For more than three decades, America’s marijuana policies have been based upon rhetoric. Perhaps it’s time to begin listening to what the experts have to say.
Speaking privately with Richard Nixon in 1971, the late Art Linkletter offered this view on the use of marijuana versus alcohol. “When people smoke marijuana, they smoke it to get high. In every case, when most people drink, they drink to be sociable.”
“That’s right, that’s right,” Nixon agreed. “A person does not drink to get drunk A person drinks to have fun.”
The following year Linkletter announced that he had reversed his position on pot, concluding instead that the drug’s social harms were not significant enough to warrant its criminal prohibition. Nixon however stayed the course — launching the so-called “war” on drugs, a social policy that now results in the arrest of more than 800,000 Americans each year for violating marijuana laws.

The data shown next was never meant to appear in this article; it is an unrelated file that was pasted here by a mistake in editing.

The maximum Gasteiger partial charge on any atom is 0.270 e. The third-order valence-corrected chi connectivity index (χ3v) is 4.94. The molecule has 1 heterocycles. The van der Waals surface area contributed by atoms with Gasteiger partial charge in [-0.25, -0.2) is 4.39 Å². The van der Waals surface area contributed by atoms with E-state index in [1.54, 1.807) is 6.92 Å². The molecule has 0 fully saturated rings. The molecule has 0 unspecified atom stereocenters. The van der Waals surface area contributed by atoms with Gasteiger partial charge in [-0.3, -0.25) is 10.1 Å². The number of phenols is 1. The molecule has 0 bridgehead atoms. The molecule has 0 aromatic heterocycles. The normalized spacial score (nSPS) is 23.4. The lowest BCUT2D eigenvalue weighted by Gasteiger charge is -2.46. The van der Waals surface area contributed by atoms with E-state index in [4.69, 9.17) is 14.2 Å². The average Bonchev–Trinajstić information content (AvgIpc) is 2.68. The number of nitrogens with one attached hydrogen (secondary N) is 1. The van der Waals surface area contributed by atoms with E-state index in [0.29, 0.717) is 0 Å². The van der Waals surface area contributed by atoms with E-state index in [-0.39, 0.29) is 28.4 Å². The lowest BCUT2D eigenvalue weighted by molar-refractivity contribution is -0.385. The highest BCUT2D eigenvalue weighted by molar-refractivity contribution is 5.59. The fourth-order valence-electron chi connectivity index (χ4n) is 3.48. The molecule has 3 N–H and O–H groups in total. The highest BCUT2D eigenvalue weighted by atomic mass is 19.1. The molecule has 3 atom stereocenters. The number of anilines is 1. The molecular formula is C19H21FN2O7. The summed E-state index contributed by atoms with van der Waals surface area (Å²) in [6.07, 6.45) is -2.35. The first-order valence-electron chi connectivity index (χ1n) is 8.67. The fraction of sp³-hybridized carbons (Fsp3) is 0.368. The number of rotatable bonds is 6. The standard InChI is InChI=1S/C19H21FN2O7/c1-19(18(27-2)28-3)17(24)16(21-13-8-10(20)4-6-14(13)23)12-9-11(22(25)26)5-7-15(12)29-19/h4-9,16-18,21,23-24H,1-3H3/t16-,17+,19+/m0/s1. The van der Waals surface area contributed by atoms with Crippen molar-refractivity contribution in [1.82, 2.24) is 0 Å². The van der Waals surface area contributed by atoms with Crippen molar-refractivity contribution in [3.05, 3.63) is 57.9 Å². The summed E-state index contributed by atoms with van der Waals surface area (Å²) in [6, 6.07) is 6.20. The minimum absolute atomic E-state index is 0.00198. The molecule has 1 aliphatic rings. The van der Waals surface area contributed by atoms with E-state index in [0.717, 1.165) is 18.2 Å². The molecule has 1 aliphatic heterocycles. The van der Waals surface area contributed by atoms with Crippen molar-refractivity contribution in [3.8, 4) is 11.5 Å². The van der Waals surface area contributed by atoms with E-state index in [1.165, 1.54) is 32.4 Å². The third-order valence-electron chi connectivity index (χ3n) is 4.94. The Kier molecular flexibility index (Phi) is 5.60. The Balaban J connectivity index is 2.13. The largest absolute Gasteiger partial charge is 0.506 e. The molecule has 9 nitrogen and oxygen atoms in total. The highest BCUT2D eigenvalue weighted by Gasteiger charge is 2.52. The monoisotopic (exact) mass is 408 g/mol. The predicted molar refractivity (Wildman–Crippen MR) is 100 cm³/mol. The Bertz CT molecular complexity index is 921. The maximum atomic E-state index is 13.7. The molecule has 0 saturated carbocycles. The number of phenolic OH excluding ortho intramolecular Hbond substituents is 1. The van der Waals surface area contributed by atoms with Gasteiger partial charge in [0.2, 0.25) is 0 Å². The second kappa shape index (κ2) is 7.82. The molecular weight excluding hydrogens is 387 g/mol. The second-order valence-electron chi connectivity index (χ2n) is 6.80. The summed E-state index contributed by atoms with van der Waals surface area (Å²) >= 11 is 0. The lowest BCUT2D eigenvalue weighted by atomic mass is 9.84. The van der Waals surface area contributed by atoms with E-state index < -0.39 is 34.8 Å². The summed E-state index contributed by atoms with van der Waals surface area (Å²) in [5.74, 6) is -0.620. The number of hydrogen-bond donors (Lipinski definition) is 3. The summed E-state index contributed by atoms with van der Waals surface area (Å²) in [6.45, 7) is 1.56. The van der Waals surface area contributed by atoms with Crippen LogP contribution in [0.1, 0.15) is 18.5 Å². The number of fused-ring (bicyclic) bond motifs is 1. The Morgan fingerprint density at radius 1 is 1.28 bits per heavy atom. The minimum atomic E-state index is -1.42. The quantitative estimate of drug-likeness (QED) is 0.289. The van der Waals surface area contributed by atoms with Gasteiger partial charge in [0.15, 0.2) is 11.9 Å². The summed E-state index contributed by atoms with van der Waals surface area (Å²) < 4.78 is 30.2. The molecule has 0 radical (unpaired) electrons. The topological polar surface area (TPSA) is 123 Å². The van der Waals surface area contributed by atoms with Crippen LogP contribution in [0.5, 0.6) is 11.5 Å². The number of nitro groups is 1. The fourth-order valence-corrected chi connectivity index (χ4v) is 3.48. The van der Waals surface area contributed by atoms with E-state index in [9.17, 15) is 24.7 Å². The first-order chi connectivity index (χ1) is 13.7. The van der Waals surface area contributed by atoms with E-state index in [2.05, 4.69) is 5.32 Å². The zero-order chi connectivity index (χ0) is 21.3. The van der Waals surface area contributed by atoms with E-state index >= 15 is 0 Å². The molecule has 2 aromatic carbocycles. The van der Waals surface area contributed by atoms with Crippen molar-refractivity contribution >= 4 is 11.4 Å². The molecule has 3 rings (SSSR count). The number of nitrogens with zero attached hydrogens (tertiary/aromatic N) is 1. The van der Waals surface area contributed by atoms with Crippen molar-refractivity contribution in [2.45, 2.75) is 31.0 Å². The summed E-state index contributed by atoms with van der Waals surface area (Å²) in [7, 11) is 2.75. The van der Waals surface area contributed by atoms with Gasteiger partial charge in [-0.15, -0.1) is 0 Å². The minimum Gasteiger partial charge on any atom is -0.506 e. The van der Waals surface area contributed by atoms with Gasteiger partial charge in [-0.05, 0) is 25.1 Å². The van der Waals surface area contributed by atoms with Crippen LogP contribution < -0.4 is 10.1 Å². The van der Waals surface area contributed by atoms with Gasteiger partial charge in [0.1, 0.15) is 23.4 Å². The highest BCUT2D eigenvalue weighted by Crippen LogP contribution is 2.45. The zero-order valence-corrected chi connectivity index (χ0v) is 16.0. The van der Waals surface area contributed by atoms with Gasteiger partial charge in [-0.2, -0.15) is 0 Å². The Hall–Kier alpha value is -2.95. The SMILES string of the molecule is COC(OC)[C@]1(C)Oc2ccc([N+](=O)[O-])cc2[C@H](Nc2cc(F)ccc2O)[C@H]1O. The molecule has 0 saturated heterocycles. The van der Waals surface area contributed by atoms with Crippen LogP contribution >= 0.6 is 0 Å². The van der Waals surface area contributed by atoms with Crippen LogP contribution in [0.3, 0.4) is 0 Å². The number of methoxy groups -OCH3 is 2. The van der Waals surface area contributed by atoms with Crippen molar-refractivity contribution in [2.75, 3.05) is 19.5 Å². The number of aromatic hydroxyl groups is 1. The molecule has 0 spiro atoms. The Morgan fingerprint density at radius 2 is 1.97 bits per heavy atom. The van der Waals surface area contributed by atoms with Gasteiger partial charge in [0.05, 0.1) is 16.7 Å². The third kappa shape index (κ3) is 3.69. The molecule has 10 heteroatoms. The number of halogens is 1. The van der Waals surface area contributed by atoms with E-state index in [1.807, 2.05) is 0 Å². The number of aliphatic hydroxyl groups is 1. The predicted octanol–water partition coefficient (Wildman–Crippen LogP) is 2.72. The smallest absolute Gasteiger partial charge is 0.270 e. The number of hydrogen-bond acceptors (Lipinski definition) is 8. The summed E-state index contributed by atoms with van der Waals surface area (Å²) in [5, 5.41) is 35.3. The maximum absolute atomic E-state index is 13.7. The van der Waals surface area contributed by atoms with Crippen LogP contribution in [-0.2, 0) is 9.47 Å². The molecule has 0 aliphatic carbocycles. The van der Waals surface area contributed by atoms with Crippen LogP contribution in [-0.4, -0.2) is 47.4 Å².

Decades later, the social debate regarding the use of marijuana versus alcohol rages on. Yet among objective experts who have studied the issue there remains little debate at all. Despite pot’s long-standing criminalization, scientists agree that the drug possesses far less harm than its legal and celebrated companion, alcohol.
For example, in the mid-1990s, the World Health Organization commissioned a team of experts to compare the health and societal consequences of marijuana use compared to other drugs, including alcohol, nicotine, and opiates. After quantifying the harms associated with both drugs, the researchers concluded: “Overall, most of these risks (associated with marijuana) are small to moderate in size. In aggregate they are unlikely to produce public health problems comparable in scale to those currently produced by alcohol and tobacco On existing patterns of use, cannabis poses a much less serious public health problem than is currently posed by alcohol and tobacco in Western societies.”